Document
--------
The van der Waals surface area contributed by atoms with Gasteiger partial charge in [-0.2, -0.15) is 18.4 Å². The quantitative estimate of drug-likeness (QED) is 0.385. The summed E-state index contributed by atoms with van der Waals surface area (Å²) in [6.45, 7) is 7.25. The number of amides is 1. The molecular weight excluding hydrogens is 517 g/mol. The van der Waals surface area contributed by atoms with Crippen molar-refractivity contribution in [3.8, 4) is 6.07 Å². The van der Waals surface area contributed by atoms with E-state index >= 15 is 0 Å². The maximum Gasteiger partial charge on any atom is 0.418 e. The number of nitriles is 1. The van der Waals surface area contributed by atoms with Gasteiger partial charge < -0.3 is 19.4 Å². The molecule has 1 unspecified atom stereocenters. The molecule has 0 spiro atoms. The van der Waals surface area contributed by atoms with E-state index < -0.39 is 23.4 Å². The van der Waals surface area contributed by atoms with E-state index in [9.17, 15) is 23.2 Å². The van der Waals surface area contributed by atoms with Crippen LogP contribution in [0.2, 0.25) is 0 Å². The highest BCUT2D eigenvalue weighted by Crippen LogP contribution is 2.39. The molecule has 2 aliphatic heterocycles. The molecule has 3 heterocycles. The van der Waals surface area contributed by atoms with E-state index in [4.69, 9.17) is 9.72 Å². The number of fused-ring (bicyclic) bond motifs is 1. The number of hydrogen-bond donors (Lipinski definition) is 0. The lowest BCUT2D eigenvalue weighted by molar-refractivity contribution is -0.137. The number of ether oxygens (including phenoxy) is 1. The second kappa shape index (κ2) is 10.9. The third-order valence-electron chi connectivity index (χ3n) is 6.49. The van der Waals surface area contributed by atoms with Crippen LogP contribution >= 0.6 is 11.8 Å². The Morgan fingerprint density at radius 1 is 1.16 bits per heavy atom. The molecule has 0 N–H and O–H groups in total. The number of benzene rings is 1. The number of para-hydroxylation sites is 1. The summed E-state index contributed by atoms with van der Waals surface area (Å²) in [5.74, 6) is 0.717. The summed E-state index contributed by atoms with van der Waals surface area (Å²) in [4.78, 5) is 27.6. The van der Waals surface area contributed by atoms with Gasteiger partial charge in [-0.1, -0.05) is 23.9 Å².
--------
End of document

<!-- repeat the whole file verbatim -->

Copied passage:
The van der Waals surface area contributed by atoms with Gasteiger partial charge in [-0.2, -0.15) is 18.4 Å². The quantitative estimate of drug-likeness (QED) is 0.385. The summed E-state index contributed by atoms with van der Waals surface area (Å²) in [6.45, 7) is 7.25. The number of amides is 1. The molecular weight excluding hydrogens is 517 g/mol. The van der Waals surface area contributed by atoms with Crippen molar-refractivity contribution in [3.8, 4) is 6.07 Å². The van der Waals surface area contributed by atoms with E-state index >= 15 is 0 Å². The maximum Gasteiger partial charge on any atom is 0.418 e. The number of nitriles is 1. The van der Waals surface area contributed by atoms with Gasteiger partial charge < -0.3 is 19.4 Å². The molecule has 1 unspecified atom stereocenters. The molecule has 0 spiro atoms. The van der Waals surface area contributed by atoms with E-state index < -0.39 is 23.4 Å². The van der Waals surface area contributed by atoms with E-state index in [9.17, 15) is 23.2 Å². The van der Waals surface area contributed by atoms with Crippen LogP contribution in [0.2, 0.25) is 0 Å². The highest BCUT2D eigenvalue weighted by Crippen LogP contribution is 2.39. The molecule has 2 aliphatic heterocycles. The molecule has 3 heterocycles. The van der Waals surface area contributed by atoms with E-state index in [4.69, 9.17) is 9.72 Å². The number of fused-ring (bicyclic) bond motifs is 1. The number of hydrogen-bond donors (Lipinski definition) is 0. The lowest BCUT2D eigenvalue weighted by molar-refractivity contribution is -0.137. The number of ether oxygens (including phenoxy) is 1. The second kappa shape index (κ2) is 10.9. The third-order valence-electron chi connectivity index (χ3n) is 6.49. The van der Waals surface area contributed by atoms with Crippen LogP contribution >= 0.6 is 11.8 Å². The Morgan fingerprint density at radius 1 is 1.16 bits per heavy atom. The molecule has 0 N–H and O–H groups in total. The number of benzene rings is 1. The number of para-hydroxylation sites is 1. The summed E-state index contributed by atoms with van der Waals surface area (Å²) in [5.74, 6) is 0.717. The summed E-state index contributed by atoms with van der Waals surface area (Å²) in [4.78, 5) is 27.6. The van der Waals surface area contributed by atoms with Gasteiger partial charge in [-0.1, -0.05) is 23.9 Å².